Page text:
All Pre 1970 Vintage speakers suck! Prove me wrong

Have tried many vintage speakers.

My conclusion: All pre-1970 vintage speakers suck. Well-made but crappy  sound.

Used with both vintage amps and modern.

I do like many vintage amps such as Radio Craftsmen RC-500, Marantz tube, Scott tube, Heath W5, Lafayette and Pilot tube.

But back to pre-1970 speakers:

No bass, harsh, or honky mids and no highs. Not musical or listenable to me.

Tried many including Acoustic Research AR-3a, 2Ax, etc. The entire AR product line. Also Klipsch Horn, Large EVs. Altec VOTT. Pioneer CS-88 and 99.

Nothing pre 1970 is even close to the better modern speakers.

I challenge you: Prove me wrong.


Low efficiency, direct radiating speakers with voice coil-fitted drivers - as they're mostly represented today - have improved in a range of areas over the last ~50 years. ESL's fundamentally haven't. 

The pro segment of speakers have seen their improvements as well, not least for their intended applications and to accommodate in some cases a smaller size factor in the LF-region via different designs and much more powerful drivers, but as has been pointed to already a selection of vintage pro drivers have a dedicated following due to their sonic characteristics. Their lighter overall moving mass (incl. voice coils) - some of them with field coils and others with Alnico magnets - and lower power handling can lead to a "snappier" presentation as well as a fuller, more organic tone, not least as a distinctive feature at lower SPL's where they seem to come better to life. To me at least, while finding there's definite merit to their popularity, there's also sometimes a particularity to their sound that's not necessarily about "neutrality." Seeing also the prices of such units being often preposterously sized it becomes a niche market to a select, sometimes wealthy following of audiophiles that pursue of specific sonic imprinting. 

In any case I'd take most any of a range of older (or newer), larger pro horn speakers - typically aimed at cinema usage - over modern (or older) day low eff. hifi dittos with their vastly more realistically scaled, effortless and uninhibited presentation. Most domestically aimed horns/horn hybrid speakers fall short here as well being they're size constrained; while it may make them a better fit with the spouse and caters to interior decoration demands, a compressed size factor with this segment of speakers really robs them of their fuller potential. It's not about domestic or pro application here, but simply what serves the design and the physics involved - in a home environment as well. 

And that, physics, is what the pro segment of horn-based speakers got right from the beginning, many decades ago, so even while they were less extended in the frequency extremes they got the important basics right in a way that newer, smaller domestic designs in the same segment can only dream of achieving. And that's not about age, but rather - to reiterate the above - what complies with physics the best way possible.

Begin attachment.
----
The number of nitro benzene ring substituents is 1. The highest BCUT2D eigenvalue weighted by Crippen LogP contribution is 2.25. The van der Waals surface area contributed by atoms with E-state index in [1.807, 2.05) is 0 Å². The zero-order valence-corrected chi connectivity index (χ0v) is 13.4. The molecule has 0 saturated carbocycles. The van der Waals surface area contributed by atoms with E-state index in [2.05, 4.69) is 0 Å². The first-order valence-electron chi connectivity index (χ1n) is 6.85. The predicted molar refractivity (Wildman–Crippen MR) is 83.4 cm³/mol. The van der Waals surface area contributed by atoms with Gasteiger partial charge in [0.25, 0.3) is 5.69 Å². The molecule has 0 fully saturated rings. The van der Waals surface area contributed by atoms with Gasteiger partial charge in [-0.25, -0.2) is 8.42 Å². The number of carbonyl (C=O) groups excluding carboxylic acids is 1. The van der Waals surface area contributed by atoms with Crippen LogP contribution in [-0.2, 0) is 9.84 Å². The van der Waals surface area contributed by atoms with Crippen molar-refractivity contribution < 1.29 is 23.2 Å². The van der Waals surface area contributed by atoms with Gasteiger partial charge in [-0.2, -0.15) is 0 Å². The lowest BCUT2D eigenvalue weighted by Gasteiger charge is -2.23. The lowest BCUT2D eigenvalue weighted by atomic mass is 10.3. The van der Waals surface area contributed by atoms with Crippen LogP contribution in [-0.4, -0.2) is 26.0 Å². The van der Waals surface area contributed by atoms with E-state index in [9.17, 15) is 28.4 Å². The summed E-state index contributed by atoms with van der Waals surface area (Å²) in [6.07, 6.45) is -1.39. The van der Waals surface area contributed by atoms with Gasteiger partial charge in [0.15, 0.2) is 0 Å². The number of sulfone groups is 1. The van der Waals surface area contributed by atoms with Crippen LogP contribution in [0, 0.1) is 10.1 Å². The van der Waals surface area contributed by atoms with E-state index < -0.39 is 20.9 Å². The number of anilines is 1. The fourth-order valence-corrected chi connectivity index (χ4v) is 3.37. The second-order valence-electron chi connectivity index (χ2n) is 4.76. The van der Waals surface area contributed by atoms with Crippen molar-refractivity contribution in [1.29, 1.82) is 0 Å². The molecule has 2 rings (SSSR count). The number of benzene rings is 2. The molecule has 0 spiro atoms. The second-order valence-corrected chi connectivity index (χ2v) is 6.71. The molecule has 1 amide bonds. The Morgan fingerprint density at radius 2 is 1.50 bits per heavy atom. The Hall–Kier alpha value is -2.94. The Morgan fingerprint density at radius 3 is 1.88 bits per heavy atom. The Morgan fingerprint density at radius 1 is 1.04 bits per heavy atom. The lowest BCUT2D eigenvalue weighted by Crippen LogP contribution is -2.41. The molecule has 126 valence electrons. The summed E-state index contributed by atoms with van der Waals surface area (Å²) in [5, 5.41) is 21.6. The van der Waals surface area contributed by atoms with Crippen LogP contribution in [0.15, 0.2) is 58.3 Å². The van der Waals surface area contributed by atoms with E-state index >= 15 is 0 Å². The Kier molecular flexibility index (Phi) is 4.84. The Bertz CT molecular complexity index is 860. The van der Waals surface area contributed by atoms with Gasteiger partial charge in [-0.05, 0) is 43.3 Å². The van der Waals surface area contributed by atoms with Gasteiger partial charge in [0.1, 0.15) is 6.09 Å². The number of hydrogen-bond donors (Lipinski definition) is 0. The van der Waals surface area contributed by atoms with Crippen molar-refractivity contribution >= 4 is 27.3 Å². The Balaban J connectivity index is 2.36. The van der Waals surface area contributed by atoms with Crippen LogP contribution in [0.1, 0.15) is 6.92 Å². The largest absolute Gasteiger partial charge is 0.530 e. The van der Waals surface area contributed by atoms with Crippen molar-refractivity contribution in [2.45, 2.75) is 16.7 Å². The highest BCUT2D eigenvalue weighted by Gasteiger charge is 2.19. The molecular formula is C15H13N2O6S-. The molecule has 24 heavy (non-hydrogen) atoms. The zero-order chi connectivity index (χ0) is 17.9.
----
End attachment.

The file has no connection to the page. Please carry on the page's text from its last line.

@inna ,

“Any vintage speakers that sound as good overall as, say, JM Labs Grand Utopia ?”

ohh hell no! IMHO of course lol. My dream speaker when they promote me to head cheese or I win the lottery. 

Looks like the lion is nothing more than a little pussy   cat.


Where is the lion hiding?

Some think, I heard, that Grand Utopia are one of three-five top speakers. They sound great even on youtube, that I can tell. Yeah, a bit expensive, not too big, though, quite manageable. VAC and Alnic electronics are popular choices with them.

There are probably one hundred speakers that qualify for the top five.  I certainly have heard but a small fraction of the speakers designed as statement products.  A friend who attends the Munich show and some shows in Japan throws out names of companies I have never even heard of their names.  I doubt that there would be anything close to a consensus of what companies should be near the top of the list if you polled those who have heard a lot of different speakers. 

Depending on the type of sound you like, the list would vary greatly and even if my taste differs dramatically from someone else, I would respect that list.  If, for example, someone put the Borresen flagship at the top of the list, I know that person favors open top end, speed, clarity and precise imaging (which are all good things), but, my own preference would be for a fuller sound and greater "weight" to the sound.  Would I put the Gobel flagship near the top (weighty, big sound)?  Maybe, but, it requires a lot of power which means the kind of amps I tend not to favor, so I would not know for sure unless I heard it in a familiar setting (which would never happen).  Would I put up for consideration a low-cost speaker with limitations on bass response, high volume capability, etc., but is SO musically satisfying (Charney Audio Companion)?  Yes, I might, and not just because it is reasonably price, compact , and practical (it is also high in efficiency); it just plain sounds good.  The same with the Songer Audio field coil speakers I've heard--lacking in deep bass, but very musical and reasonably practical.  The Rosso Fiorentino speakers?  I don't know, I heard and liked them, but, I need to hear them more.  It is pretty much impossible for me to make my own list of top fives, never mind someone compiling a more universal top five list.  My own personal list would not even have commercial systems on it--I've heard a number of custom builds that sound better than any commercial models I've heard.